"White space" broadband, a technology that rides on the unlicensed spectrum freed by the migration to digital television, only recently got off the ground
and has great promise as a new, long range niche wireless alternative. Still, the technology faced being killed by regulation this week after AT&T tried to sneak language into the payroll tax extension bill that would have not only crippled the FCC's ability to place competitive rules on spectrum auction, but it would have also prevented them from allocating unlisenced spectrum in the TV white spaces.
According to consumer advocacy group Free Press
, politicians reached a "compromise" this week ahead of the full vote. The FCC won't be restricted in their ability to manage white space broadband, and can continue to impose auction rules aimed at helping smaller competitors enter the market, but they won't be able to restrict larger companies from participating based on market dominance and spectrum holdings.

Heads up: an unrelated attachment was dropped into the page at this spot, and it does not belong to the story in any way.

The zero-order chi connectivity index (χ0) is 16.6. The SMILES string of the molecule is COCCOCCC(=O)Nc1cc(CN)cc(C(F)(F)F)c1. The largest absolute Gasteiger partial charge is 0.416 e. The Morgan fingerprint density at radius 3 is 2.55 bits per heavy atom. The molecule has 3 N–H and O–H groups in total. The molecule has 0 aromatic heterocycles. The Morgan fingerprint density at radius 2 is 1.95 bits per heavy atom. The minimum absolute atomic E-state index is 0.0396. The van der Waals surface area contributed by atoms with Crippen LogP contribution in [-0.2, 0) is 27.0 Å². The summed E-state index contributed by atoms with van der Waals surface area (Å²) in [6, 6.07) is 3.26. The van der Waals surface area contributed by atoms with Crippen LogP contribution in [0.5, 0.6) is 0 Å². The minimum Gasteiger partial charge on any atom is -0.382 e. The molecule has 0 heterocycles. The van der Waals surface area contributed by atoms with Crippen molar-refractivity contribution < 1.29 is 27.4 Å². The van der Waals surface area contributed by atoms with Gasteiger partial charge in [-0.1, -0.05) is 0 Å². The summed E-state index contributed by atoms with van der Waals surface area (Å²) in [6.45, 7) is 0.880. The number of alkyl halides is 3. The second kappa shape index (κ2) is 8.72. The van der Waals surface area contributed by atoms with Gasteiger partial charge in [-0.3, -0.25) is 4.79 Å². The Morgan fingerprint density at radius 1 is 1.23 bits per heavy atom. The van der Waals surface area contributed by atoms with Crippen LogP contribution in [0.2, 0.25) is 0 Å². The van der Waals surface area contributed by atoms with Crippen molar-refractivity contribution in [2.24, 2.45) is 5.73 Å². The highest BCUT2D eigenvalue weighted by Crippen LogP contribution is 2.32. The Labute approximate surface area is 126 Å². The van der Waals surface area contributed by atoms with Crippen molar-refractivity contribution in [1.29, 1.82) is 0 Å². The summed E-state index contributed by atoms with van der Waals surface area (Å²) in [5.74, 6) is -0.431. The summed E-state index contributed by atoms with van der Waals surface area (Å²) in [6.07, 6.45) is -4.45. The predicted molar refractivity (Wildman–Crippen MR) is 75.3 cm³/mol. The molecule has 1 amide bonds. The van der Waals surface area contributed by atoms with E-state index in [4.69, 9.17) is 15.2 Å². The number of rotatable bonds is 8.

"We are glad that the agreement would preserve at least some of the tools the FCC needs to assign licenses in the public interest and prevent further erosion of competition among wireless providers," said the group. "Parts of the bill the House passed in December would all but ensure that AT&T and Verizon lock up all the most valuable spectrum in any future auction, further tightening the effective duopoly these companies already hold."
We've got a copy
(pdf) of the full discussion draft, and pages 81-85 specifically cover the FCC's spectrum auction authority.